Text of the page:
A laughing matter


Birdwatching is such a laugh. Standing for 4-5 hours in the rain (which occasionally turned to sleet just to show how cold it was) and a biting wind is our idea of fun.  I blame that Findlay Wilde for having a birthday and luring us all there with the promise (richly fulfilled) of cake.

Just a couple of kids eating cake. Photo: Heather Wilde
Just a couple of kids eating cake. Photo: Heather Wilde

But to celebrate Findlay’s birthday, the RSPB had what we used to call a ‘showing people birds’ event coinciding with a high spring tide and a rugby-free weekend. It was, of course, the lure of the chocolate cake that really did it, but a few birds would be good too.

I’d never been to Parkgate on the Dee Estuary before, I’d hardly ever been to The Wirral really (it isn’t on the way to anywhere after all – that is rather the essence of a peninsula).

We gathered by the side of the road and looked west. Behind us there were pubs (excellent!), fish and chip shops (excellent!) and an ice-cream parlour (excellent! – but not quite catching the mood of the day). In front of us, there were the wide expanses of the Dee Estuary with Flint and Wales on the far shore. Sometimes we could see Wales (when it was about to rain) and sometimes we couldn’t (when it was raining).

There were birds about – aren’t there always? There were Little Egrets and Teal, Oystercatchers and Lapwings, and a few of those irritating and generally quite unpleasant Linnets too. But the best bird, honorary bird, was probably the very large Brown Rat, which already looked like a semi-drowned rat, but he (or she) may have thought the same about us, as the rain was pretty well incessant.

There were not many ‘ordinary people’ passing by, and most that did, were hunched against the wind and just looked at us as if we were a bit bonkers – it was hard to disagree with them, really.

But a growing band of birders assembled and spent more time chatting than looking for birds. We did see a distant Great White Egret amongst the Little Egrets and a Peregrine perched on a post out in the marsh.

We offered to show a passing couple the Peregrine through the telescope. The man looked, and didn’t look impressed. The woman didn’t look as she said she’d seen one before. Crikey! I once had a really delicious steak and that made me think I’d like another one, one day. Then there was that distant glass of Rioja that made me think that one day I’d have another one. I put ‘seeing a Peregrine’ right into the category of ‘I’d like to do that again’ when I saw my first. Still, I’m clearly a bit odd and this woman had drunk deeply enough of the pleasure of Peregrines without wanting to take another sip.  Maybe she goes through life with no repetition, no deviation and perhaps no hesitation. I’m sure you can all make your own list of things that seemed interesting enough the first time you tried them to give them another go – but not Peregrine viewing for this woman.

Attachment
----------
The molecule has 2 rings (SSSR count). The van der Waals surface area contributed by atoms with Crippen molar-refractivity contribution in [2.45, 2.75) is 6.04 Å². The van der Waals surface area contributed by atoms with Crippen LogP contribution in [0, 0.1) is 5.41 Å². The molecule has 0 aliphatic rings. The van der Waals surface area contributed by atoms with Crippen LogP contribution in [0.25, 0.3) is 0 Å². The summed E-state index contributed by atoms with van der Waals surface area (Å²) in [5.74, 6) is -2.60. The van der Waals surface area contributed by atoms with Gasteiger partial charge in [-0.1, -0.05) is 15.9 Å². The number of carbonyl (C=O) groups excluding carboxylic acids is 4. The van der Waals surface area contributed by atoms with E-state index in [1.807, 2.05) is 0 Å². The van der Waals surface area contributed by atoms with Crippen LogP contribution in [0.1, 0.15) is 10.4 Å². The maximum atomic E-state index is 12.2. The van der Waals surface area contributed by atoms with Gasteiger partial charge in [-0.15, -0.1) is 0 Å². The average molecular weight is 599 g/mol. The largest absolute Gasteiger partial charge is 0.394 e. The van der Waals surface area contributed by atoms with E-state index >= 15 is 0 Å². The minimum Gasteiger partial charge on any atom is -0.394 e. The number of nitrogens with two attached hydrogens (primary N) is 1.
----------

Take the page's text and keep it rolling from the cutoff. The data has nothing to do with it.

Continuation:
Most of the people gathered around were birders, and most seemed to be friends of Findlay (and Harley, Heather and Nigel Wilde too).  There were some of the ‘Sodden 570’ and so we were well-accustomed to getting wet together.

Ringtail Hen Harrier. Photo: Heather Wilde
Ringtail Hen Harrier. Photo: Heather Wilde

As high tide approached, the sleety rain (and rainy sleet) subsided and it was just very cold, rather than very wet and very cold.  The incoming tide pushed the waders out of their feeding grounds and also concentrated the small mammals in the remaining areas of grass.  Three ringtail Hen Harriers passed by heading up the estuary – it was good to see them and wonder where they might have been raised and where they might try to nest.  Considering the amount of time I have spent talking to Findlay about Hen Harriers, it seemed odd that these were the first we had seen together.

The estuary was now as full as it was going to be and not quite as full as it had to be to deliver the most spectacular show when small mammals are running and swimming for their lives as the water rises and they flee to escape drowning and the threat from gulls and raptors above them.  But the semi-drowned Brown Rat made another appearance and ran the gauntlet of a flock of Black-headed Gulls that dived at it. I wonder what they would have done had they caught it?